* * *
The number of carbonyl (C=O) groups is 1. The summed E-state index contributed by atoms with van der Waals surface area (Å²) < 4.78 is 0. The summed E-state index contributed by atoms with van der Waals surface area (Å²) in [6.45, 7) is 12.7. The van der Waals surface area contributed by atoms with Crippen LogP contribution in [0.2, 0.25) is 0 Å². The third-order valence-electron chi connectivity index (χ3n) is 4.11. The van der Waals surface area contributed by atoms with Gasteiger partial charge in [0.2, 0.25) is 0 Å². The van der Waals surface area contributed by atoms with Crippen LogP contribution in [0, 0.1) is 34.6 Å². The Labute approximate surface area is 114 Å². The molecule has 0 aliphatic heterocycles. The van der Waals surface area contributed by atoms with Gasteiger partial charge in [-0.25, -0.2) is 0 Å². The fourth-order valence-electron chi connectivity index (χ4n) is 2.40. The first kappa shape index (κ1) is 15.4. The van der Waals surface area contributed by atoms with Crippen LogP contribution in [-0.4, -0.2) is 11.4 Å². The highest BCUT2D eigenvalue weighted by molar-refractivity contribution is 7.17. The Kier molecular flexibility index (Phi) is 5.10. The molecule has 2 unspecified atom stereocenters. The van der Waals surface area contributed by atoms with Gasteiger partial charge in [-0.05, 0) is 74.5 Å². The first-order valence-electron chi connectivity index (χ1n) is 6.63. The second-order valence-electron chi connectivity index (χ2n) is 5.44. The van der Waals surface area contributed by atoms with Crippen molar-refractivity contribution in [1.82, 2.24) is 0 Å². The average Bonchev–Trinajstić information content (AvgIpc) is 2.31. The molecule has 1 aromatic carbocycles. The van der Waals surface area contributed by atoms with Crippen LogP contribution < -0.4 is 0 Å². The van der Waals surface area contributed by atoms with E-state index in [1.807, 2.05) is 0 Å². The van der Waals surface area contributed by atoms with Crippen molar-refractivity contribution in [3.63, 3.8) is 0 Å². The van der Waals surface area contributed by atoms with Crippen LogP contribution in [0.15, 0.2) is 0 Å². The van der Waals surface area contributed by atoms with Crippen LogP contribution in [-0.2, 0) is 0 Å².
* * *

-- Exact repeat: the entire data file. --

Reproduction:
The number of carbonyl (C=O) groups is 1. The summed E-state index contributed by atoms with van der Waals surface area (Å²) < 4.78 is 0. The summed E-state index contributed by atoms with van der Waals surface area (Å²) in [6.45, 7) is 12.7. The van der Waals surface area contributed by atoms with Crippen LogP contribution in [0.2, 0.25) is 0 Å². The third-order valence-electron chi connectivity index (χ3n) is 4.11. The van der Waals surface area contributed by atoms with Gasteiger partial charge in [0.2, 0.25) is 0 Å². The van der Waals surface area contributed by atoms with Crippen LogP contribution in [0, 0.1) is 34.6 Å². The Labute approximate surface area is 114 Å². The molecule has 0 aliphatic heterocycles. The van der Waals surface area contributed by atoms with Gasteiger partial charge in [-0.25, -0.2) is 0 Å². The fourth-order valence-electron chi connectivity index (χ4n) is 2.40. The first kappa shape index (κ1) is 15.4. The van der Waals surface area contributed by atoms with Crippen LogP contribution in [-0.4, -0.2) is 11.4 Å². The highest BCUT2D eigenvalue weighted by molar-refractivity contribution is 7.17. The Kier molecular flexibility index (Phi) is 5.10. The molecule has 2 unspecified atom stereocenters. The van der Waals surface area contributed by atoms with Gasteiger partial charge in [-0.05, 0) is 74.5 Å². The first-order valence-electron chi connectivity index (χ1n) is 6.63. The second-order valence-electron chi connectivity index (χ2n) is 5.44. The van der Waals surface area contributed by atoms with Crippen molar-refractivity contribution in [1.82, 2.24) is 0 Å². The average Bonchev–Trinajstić information content (AvgIpc) is 2.31. The molecule has 1 aromatic carbocycles. The van der Waals surface area contributed by atoms with Crippen LogP contribution < -0.4 is 0 Å². The van der Waals surface area contributed by atoms with E-state index in [1.807, 2.05) is 0 Å². The van der Waals surface area contributed by atoms with Crippen molar-refractivity contribution in [3.63, 3.8) is 0 Å². The van der Waals surface area contributed by atoms with Crippen LogP contribution in [0.15, 0.2) is 0 Å². The van der Waals surface area contributed by atoms with Crippen LogP contribution in [-0.2, 0) is 0 Å².